2014: Coming out to my family
2016: Puberty blockers
2017: Real life experience
2018: Breast augmentation with paternal consent
2019: Identity document changed
2020: Getting my SRS and FFS? I hope

Offline zirconia

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Re: The stigma of being trans, does dysphoria last a lifetime?
« Reply #5 on: April 10, 2020, 01:41:09 am »
Good... ٩(๑❛ᴗ❛๑)۶

Find you way... Don't get lost.
Accept directions only from someone who knows where you need to go.

Offline Paul Muad-Dib

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Re: The stigma of being trans, does dysphoria last a lifetime?
« Reply #6 on: April 10, 2020, 05:30:23 am »
A lot of this is down to how you process it yourself.

If I wanted to torment myself with the biological definitions of sex and of myself not fully meeting them or meeting them inadequately (which I'm fully on board with since I was trained in biological science) I could always find ways of feeling bad. If I wanted to base my entire sense of (self)worth on how other people perceive me, I would never want for a reason to beat myself up.

The truth is some people will accept you and some people won't. Nothing we can do about that other than accept it and move on. Get busy living, etc.

The important thing is that you find a good place mentally and do not rely on others' approval for your right to exist.


Offline AllieSF

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Re: The stigma of being trans, does dysphoria last a lifetime?
« Reply #7 on: April 10, 2020, 12:38:53 pm »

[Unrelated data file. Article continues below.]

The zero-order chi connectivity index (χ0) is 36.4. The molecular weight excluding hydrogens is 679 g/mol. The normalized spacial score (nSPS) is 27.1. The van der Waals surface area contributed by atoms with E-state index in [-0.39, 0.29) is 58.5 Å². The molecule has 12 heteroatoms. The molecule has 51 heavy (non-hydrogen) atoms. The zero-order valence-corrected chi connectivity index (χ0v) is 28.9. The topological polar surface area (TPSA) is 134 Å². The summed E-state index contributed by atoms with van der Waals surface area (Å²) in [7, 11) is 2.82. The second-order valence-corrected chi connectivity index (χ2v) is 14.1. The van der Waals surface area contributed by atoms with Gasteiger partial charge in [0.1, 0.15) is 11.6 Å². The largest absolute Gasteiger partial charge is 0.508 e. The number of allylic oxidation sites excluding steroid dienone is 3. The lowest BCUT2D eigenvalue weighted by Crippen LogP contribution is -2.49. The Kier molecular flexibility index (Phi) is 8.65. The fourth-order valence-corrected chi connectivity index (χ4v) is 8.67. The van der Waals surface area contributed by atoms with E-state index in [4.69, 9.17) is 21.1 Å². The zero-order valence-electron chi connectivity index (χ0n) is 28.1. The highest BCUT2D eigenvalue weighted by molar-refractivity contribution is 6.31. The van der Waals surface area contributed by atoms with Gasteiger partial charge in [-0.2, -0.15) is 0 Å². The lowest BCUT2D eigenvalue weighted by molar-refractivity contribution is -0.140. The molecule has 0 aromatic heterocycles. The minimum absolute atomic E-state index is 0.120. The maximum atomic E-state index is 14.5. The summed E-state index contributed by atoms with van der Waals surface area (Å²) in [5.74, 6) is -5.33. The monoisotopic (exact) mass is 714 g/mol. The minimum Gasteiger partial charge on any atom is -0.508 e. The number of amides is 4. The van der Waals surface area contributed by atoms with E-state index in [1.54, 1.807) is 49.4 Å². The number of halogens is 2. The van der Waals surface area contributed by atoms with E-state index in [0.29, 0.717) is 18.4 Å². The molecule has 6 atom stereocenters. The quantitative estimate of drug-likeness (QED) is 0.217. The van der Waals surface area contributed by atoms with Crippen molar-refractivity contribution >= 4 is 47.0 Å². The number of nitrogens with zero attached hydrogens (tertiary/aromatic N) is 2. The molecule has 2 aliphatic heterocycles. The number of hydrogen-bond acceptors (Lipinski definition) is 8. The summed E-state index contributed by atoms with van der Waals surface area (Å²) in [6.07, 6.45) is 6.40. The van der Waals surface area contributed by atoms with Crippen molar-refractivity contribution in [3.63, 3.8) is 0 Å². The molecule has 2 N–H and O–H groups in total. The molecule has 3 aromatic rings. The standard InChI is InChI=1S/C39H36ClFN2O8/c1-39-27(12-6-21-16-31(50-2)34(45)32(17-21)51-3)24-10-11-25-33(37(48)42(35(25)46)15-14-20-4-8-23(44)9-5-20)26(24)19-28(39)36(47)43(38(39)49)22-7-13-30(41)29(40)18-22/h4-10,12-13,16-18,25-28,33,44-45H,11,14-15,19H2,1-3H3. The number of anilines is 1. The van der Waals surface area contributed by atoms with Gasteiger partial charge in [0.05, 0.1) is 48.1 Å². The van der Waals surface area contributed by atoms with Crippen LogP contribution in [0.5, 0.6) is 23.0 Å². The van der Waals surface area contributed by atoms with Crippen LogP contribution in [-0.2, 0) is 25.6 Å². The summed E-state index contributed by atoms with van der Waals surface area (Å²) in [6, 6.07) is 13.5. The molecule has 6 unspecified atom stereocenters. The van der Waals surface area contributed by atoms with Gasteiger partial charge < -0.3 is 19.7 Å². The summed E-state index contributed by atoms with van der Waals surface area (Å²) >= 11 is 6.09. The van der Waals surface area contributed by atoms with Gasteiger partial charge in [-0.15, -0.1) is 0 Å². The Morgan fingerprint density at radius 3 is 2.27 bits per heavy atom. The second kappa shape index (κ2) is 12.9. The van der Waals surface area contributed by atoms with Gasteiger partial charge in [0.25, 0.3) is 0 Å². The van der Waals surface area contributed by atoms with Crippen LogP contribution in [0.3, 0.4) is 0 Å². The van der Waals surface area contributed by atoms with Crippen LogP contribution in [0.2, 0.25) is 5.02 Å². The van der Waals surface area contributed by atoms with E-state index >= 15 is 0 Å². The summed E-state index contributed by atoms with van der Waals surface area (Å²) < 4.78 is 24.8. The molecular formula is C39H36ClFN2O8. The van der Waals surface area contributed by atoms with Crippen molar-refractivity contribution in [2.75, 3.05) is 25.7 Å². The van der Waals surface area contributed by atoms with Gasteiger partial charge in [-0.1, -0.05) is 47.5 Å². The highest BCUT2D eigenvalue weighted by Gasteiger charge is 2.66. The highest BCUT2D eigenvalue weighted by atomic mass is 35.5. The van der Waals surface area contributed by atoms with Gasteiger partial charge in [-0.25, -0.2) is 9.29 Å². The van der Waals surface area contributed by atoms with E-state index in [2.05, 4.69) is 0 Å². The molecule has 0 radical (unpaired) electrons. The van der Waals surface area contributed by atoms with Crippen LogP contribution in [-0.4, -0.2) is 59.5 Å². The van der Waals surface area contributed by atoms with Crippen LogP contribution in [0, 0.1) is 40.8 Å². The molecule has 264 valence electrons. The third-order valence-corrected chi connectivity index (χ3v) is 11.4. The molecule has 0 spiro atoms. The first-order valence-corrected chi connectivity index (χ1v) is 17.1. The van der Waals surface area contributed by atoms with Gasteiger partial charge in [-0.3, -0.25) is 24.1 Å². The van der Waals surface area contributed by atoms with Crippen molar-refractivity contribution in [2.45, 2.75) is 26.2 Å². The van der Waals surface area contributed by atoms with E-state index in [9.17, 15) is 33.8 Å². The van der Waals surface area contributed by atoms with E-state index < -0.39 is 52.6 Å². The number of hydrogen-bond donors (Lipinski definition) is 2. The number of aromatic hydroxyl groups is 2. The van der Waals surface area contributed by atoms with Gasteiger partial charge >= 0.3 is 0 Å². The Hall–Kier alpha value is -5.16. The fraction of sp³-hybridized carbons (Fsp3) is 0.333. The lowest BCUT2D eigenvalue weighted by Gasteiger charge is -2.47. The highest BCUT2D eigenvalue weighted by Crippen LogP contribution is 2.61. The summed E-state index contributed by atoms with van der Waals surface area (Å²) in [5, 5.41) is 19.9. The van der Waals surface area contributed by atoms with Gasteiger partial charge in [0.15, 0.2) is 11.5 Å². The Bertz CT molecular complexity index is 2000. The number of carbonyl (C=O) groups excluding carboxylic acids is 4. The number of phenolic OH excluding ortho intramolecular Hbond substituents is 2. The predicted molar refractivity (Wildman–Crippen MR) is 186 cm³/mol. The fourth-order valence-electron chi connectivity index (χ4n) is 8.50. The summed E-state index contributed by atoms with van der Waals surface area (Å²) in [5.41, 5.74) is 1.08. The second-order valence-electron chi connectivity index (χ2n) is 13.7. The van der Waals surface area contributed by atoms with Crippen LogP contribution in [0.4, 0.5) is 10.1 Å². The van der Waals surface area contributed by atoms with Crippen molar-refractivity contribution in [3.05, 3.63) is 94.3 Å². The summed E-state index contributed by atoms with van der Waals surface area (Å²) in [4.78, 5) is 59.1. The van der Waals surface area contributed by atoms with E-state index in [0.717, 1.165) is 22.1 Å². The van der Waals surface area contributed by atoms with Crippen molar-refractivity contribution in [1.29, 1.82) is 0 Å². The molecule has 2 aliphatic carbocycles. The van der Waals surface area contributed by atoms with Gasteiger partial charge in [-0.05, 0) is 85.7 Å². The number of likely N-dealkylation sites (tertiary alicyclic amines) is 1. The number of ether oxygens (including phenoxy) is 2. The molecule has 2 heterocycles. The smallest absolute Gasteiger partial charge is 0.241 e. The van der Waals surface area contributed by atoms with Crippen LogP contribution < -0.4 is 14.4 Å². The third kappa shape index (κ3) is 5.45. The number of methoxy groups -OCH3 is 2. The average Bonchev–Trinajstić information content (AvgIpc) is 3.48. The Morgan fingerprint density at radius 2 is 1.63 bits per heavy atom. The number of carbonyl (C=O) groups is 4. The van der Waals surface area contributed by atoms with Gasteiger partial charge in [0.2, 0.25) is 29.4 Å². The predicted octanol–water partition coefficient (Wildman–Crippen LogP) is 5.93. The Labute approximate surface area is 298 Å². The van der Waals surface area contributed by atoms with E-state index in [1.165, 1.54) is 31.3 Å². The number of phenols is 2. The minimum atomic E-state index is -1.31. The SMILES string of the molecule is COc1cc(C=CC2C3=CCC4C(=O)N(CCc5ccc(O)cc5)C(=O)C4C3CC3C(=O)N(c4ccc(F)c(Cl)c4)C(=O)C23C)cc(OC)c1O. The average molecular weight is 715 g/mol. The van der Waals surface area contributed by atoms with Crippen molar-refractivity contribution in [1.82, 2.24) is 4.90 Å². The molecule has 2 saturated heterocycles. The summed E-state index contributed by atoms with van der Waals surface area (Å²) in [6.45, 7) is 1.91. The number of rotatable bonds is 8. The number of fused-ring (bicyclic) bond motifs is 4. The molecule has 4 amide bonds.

Paul says a great deal in few words.  I believe that when you learn to love yourself with all your faults (physical, mental and personality) you will be better able to accept yourself.  You can be and do you.

I disagree that surgery will cure all your pain, frustrations and identity issues.  If you get a surgery and are not satisfied with the results, you will be even more distraught and upset if you don't accept and love who you are.  There is no doubt that surgeries in general will help us look more like we want to.  But they cannot do everything.  They help others see us as we see ourselves.  If you work on the inside part of you, you mind, the other work on the outside, surgeries, will give much better results.

As someone else said, be patient.  Good luck,

Allie
HRT - February 2017
Full Time - July 2018
Orchi - January 2018
BA - September 25, 2019
FFS - January 10, 2020
GRS - TBDDD (To Be Determined, Decision and Date)

Offline Idontknowbutiwould

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Re: The stigma of being trans, does dysphoria last a lifetime?
« Reply #8 on: April 10, 2020, 08:45:05 pm »